I have a friend who is unfamiliar with both philosophy and Christianity.

I thought I would to share the Christian truth by starting with the Greek philosophical concept from Plato known as the "allegory of the cave," and then from there, lead them into the concept of prophecies (i.e. that came true of Jesus).

I felt that the cave allegory was very useful for opening up discussion because it helps to establish two very key fundamental things:

  1. our reality the way it is presented may not be (and is not necessarily) true (e.g. the world teaches we evolved from nothing ultimately, but the truth is that God created us), and therefore
  2. there is a serious need for us to seek the truth, not only despite the push-back from the world, but also so that we can share the truth with our friends for their own sakes.

So I started with Plato's cave allegory, and I explained it and said we should seek freedom from this world and seek the truth, even if we may be rejected by the world (our friends)... Very basic foundation to start with, I thought, before just jumping into the OT prophecies of Jesus...

However, after some discussion, he said

"Freedom? Tell me what was his [the cave man who escaped] freedom? The world (his friends) won't accept the cave man. When he was in the cave he knew a little and that little is what gave him happiness!"

My friend's argument that followed this was that we should not seek the truth but be content with being ignorant, because that's when we have some happiness, and we aren't rejected by our friends.

How can his argument be countered? Or how can the general trajectory I went for be improved?

I suppose it is possible to skip the cave allegory. But if my friend is content with believing what he is taught and would rather care about the little happiness he has "in the cave", then how could he even begin to accept that maybe there is something more?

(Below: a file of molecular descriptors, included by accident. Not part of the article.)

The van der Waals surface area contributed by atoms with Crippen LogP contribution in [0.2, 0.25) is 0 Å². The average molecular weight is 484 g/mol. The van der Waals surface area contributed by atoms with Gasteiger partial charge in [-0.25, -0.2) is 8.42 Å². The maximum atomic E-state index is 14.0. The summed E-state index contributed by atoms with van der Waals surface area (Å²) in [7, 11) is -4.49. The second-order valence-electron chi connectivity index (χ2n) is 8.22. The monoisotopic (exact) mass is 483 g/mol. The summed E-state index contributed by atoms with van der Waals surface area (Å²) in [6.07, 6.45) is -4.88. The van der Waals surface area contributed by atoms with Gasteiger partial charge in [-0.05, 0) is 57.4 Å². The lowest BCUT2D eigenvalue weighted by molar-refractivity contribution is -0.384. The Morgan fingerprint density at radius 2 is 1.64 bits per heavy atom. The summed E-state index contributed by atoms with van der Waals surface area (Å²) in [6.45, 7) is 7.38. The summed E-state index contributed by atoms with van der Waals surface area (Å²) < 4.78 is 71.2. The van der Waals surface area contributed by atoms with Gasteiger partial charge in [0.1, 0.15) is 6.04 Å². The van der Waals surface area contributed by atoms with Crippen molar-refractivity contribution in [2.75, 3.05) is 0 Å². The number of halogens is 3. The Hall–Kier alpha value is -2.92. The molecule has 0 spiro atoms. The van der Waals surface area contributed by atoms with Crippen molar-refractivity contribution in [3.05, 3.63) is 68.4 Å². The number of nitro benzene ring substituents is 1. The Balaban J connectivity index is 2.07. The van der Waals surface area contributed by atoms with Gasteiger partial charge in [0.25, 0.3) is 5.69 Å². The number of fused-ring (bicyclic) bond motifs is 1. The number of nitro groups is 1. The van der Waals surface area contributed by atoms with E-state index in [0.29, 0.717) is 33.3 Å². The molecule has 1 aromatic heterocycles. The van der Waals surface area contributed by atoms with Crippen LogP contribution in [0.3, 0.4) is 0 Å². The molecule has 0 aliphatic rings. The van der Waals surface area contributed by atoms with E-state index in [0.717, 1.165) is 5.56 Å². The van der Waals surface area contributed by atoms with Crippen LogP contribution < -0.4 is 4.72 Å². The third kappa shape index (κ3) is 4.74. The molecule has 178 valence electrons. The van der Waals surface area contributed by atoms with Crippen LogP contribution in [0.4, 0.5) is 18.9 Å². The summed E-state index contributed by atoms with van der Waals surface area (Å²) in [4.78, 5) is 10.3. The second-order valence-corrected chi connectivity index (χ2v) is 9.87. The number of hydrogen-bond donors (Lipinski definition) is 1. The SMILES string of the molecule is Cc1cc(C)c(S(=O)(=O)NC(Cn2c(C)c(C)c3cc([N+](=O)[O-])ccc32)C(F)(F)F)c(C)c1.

• For whoever disliked my post... why? I came merely asking a question. If the "Philosophy" and "Evangelism" tags were not on this forum, I would not have posted. My concern is sincere. Thank you.
    – Phillip
    Jun 17, 2021 at 18:24
  • @phillip you can ask a question about evangelism or a question about philosophy, but not a question about evangelizing through philosophy. You can however, ask a question about apologetics which I think is what you're getting at here. Take a slightly different tactic, and I think this is a good and worthy question.
    – Peter Turner
    Jun 17, 2021 at 21:26
  • 2
    See Why is there a philosophy tag ... etc on SE-C Meta.
    – Nigel J
    Jun 18, 2021 at 14:39
  • 1
    We don't dislike philosophy here, we have many questions on philosophy! Instead the issue with this question is that it's really open ended. We want questions here to be ideally objectively and definitively answerable. But there are dozens, maybe hundreds of approaches you could try to continue evangelising your friend. And we can't know what will work best - you'll just have to keep trying.
    – curiousdannii
    Jun 18, 2021 at 23:40

1 Answer 1


In evangelism you are right in starting with your friend's conviction and in the process you have successfully identified a major concern: that he is satisfied with little happiness. Your deployment of the cave allegory is thus appropriate but you need to show how staying in the cave is ultimately life threatening.

Various adaptations of Plato's Allegory of the Cave

This is where Platonism differs from Christianity. If we use the original meaning in Platonism (where this allegory originated), it's an allegory for our laziness to stay within the material realm. It's painful to pursue philosophical truths (the sun gets in our eyes), but it's the only way forward for enlightenment. As the allegory was originally conceived, however, it was meant to be optional: to pursue philosophical truths / enlightenment when one is ready, usually at retirement from active life. This meaning is still true for Christians today (especially for those who becomes monk / hermit or who undertakes the path of asceticism & mysticism). But Christianity does NOT require one to pursue this path in order to be saved. In this sense, your friend is right, why bother with hard truths when there are so many visible things to take care and that can bring us earthly happiness (which God declares "good"): family, career, wealth, health?